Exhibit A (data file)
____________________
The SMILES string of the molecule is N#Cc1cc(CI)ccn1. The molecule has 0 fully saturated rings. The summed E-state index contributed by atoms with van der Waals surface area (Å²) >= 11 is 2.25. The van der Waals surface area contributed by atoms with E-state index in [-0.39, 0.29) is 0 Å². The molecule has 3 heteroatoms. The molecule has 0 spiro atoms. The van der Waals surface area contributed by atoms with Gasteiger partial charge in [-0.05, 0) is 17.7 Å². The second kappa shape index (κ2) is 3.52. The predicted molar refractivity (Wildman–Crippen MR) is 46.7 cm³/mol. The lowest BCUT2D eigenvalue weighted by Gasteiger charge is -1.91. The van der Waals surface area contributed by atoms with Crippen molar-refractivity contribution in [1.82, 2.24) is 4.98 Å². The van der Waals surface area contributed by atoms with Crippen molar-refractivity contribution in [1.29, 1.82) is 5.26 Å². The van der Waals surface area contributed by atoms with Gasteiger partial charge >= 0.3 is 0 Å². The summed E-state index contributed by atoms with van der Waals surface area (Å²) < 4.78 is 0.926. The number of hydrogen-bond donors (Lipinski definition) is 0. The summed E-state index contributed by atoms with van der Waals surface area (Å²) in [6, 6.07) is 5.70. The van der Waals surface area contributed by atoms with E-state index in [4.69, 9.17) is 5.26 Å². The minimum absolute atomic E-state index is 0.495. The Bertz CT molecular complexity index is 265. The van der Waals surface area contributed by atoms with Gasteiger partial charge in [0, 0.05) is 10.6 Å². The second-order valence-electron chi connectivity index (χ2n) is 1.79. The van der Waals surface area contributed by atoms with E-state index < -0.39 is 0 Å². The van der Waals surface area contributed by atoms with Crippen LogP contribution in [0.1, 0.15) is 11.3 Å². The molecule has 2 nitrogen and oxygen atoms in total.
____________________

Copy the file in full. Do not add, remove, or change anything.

The SMILES string of the molecule is N#Cc1cc(CI)ccn1. The molecule has 0 fully saturated rings. The summed E-state index contributed by atoms with van der Waals surface area (Å²) >= 11 is 2.25. The van der Waals surface area contributed by atoms with E-state index in [-0.39, 0.29) is 0 Å². The molecule has 3 heteroatoms. The molecule has 0 spiro atoms. The van der Waals surface area contributed by atoms with Gasteiger partial charge in [-0.05, 0) is 17.7 Å². The second kappa shape index (κ2) is 3.52. The predicted molar refractivity (Wildman–Crippen MR) is 46.7 cm³/mol. The lowest BCUT2D eigenvalue weighted by Gasteiger charge is -1.91. The van der Waals surface area contributed by atoms with Crippen molar-refractivity contribution in [1.82, 2.24) is 4.98 Å². The van der Waals surface area contributed by atoms with Crippen molar-refractivity contribution in [1.29, 1.82) is 5.26 Å². The van der Waals surface area contributed by atoms with Gasteiger partial charge >= 0.3 is 0 Å². The summed E-state index contributed by atoms with van der Waals surface area (Å²) < 4.78 is 0.926. The number of hydrogen-bond donors (Lipinski definition) is 0. The summed E-state index contributed by atoms with van der Waals surface area (Å²) in [6, 6.07) is 5.70. The van der Waals surface area contributed by atoms with E-state index in [4.69, 9.17) is 5.26 Å². The minimum absolute atomic E-state index is 0.495. The Bertz CT molecular complexity index is 265. The van der Waals surface area contributed by atoms with Gasteiger partial charge in [0, 0.05) is 10.6 Å². The second-order valence-electron chi connectivity index (χ2n) is 1.79. The van der Waals surface area contributed by atoms with E-state index < -0.39 is 0 Å². The van der Waals surface area contributed by atoms with Crippen LogP contribution in [0.1, 0.15) is 11.3 Å². The molecule has 2 nitrogen and oxygen atoms in total.